In 2020, we introduced the “Partner of the Month” digital series to recognize and celebrate our partners and their accomplishments. Over the past two years, we have introduced to you over 20 Menstrual Health and Hygiene (MHH) champions, and partners across the globe who are working tirelessly to advance the period positive movement.
In the past year, we acknowledged the accomplishments and contributions of partners including:
- AVSI Foundation
- Medical Research Council
- Girls to Lead Africa
- Girls Arise Uganda
- SAKI Blossom and Hope
To close off 2022 and our digital series (Partner of the Month), it’s only fitting that we recognize the outstanding contributions of a truly remarkable trailblazer organization, Irise Institute East Africa as our:
Partner of the Year
Irise Institute East Africa (IIEA), is a Women’s Rights organization that was established by a group of young women in 2016 to address the invisible challenges faced by many women and girls due to “Period Poverty.” This lack of access to menstrual products can prevent girls from receiving an education and participating in economic opportunities, ultimately impacting their overall quality of life.
We talked to Patricia Humura, Program Manager, about how IIEA is advancing the period positive movement in East Africa.
What fuels IIEA’S passion for Menstrual Health?
Irise Institute East Africa aims to empower women and girls in communities to socially and economically pursue their life’s goals and well-being through the creation of:
- period positive communities
- economic empowerment
- advocacy for policy change
- building grassroots networks
To achieve this mission, IIEA has formed partnerships and collaborations with various organizations, governments, and sectors.
Can you share how IIEA has collaborated with other organizations to foster the period positive movement in East Africa?
One of IIEA’s main collaborations is through “The Period Equality Network across East Africa” which currently has 110 members. This network provides coordination, organization, and mobilization for members to actively participate in collective advocacy around menstrual health issues at various levels.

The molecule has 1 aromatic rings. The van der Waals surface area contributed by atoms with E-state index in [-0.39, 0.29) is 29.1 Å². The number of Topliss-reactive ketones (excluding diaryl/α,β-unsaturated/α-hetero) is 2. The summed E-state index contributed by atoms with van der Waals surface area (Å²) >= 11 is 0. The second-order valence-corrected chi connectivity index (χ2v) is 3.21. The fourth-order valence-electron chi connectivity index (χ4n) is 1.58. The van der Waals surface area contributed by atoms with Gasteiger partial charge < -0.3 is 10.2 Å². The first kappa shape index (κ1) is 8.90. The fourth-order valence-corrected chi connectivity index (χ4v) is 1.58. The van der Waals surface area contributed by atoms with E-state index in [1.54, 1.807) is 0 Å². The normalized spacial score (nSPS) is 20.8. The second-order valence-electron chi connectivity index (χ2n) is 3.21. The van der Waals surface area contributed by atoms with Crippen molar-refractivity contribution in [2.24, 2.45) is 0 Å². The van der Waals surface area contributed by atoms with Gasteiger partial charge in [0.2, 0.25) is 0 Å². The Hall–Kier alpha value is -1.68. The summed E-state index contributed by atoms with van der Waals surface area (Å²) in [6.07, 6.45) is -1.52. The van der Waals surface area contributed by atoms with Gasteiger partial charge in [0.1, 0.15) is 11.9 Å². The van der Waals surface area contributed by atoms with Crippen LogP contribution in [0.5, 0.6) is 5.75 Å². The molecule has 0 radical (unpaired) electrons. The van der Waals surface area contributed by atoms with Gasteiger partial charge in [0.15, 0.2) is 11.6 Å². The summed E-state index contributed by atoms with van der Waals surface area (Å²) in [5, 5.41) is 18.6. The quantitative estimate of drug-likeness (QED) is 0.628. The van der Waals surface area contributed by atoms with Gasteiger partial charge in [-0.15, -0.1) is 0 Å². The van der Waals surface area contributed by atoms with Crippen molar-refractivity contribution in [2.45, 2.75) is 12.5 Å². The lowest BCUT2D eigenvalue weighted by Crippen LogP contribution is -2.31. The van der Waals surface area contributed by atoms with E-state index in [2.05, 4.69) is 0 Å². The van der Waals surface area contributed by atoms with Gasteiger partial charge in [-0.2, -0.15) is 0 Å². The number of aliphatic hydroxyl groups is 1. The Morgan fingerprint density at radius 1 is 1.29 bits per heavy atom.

IIEA also works with government entities such as the Gender Equity and Budgeting Unit under the Ministry of Education and Sports. We have also worked with the Adolescent and School Health Division at the Ministry of Health, and the Ministry of Gender, Labor, and Social Development Uganda.
What challenges have you faced and how did you overcome them?
We have faced several challenges in the Menstrual Health and Hygiene space. One such challenge is the societal view that menstrual health is a “women’s affair” and therefore not a priority. To overcome this, we have focused on raising awareness and education on the importance of menstrual health and hygiene.
Additionally, we have worked with community leaders and government officials to promote policy changes and provide resources for those in need. Through these efforts, IIEA has been able to expand its work to include various districts across East Africa.
How does IIEA approach intersectionality and address the MHH needs of marginalized groups especially persons with disabilities?
In the design, delivery, and implementation of its inclusive programs, IIEA embraces feminist principles, guided by the African Feminist Charter to ensure the human rights approach.
Our community readiness to change models guides us in tailoring menstrual health interventions to meet the specific needs of socially excluded menstruating people, such as persons with disabilities. For example, with a donation from AFRIpads, IIEA distributed AFRIpads Menstrual Kits to 50 children with disabilities from St. Ursula Special Needs and Kyomya Primary Schools in Jinja to support them in managing their periods and accessing education.
Partnership building, tell us more…
Partnership building is one of IIEA’s strategic areas. We continue to leverage partnerships with like-minded organizations, networks, donors, and development partners at national, regional, and global levels.
IIEA deeply appreciates the Period Equality Network members, who implement various projects that drive period positive change and share their learnings.
We further recognize and appreciate our donors:
- Irise International
- The African Women’s Development Fund
- The Cova Project
- Foundation for A Just Society
- Government partners like the Ministry of Education and Sports – Gender Equity and Budgeting Unit, Ministry of Health – Adolescent Health Division, and the Ministry of Gender, Labour and Social Development.
We thank you for believing in potential and funding our programs that have impacted the lives of girls and women in East Africa.
Finally, we have discussed your amazing accomplishments. What three things can we expect from IIEA in 2023?
Firstly, we will strive to accelerate collaborative policy advocacy both at national and regional levels through the Period Equality Network (TPEN) – TPEN to build a menstrual health justice movement and create a pool of feminist advocates.
Secondly, we will continue the small grants program for TPEN members at the grassroots to build a community of best practice.
Finally, we will continue with education and awareness programs for menstrual health in schools and communities.
Any final remarks?
The message is borrowed from a writer, poet, activist, singer, feminist, and champion of civil rights Maya Angelou who said:
“Each time a woman stands up for herself, without knowing it possibly, without claiming it, she stands up for all women.”
We should take advantage of every opportunity to work and stand up for women and girls.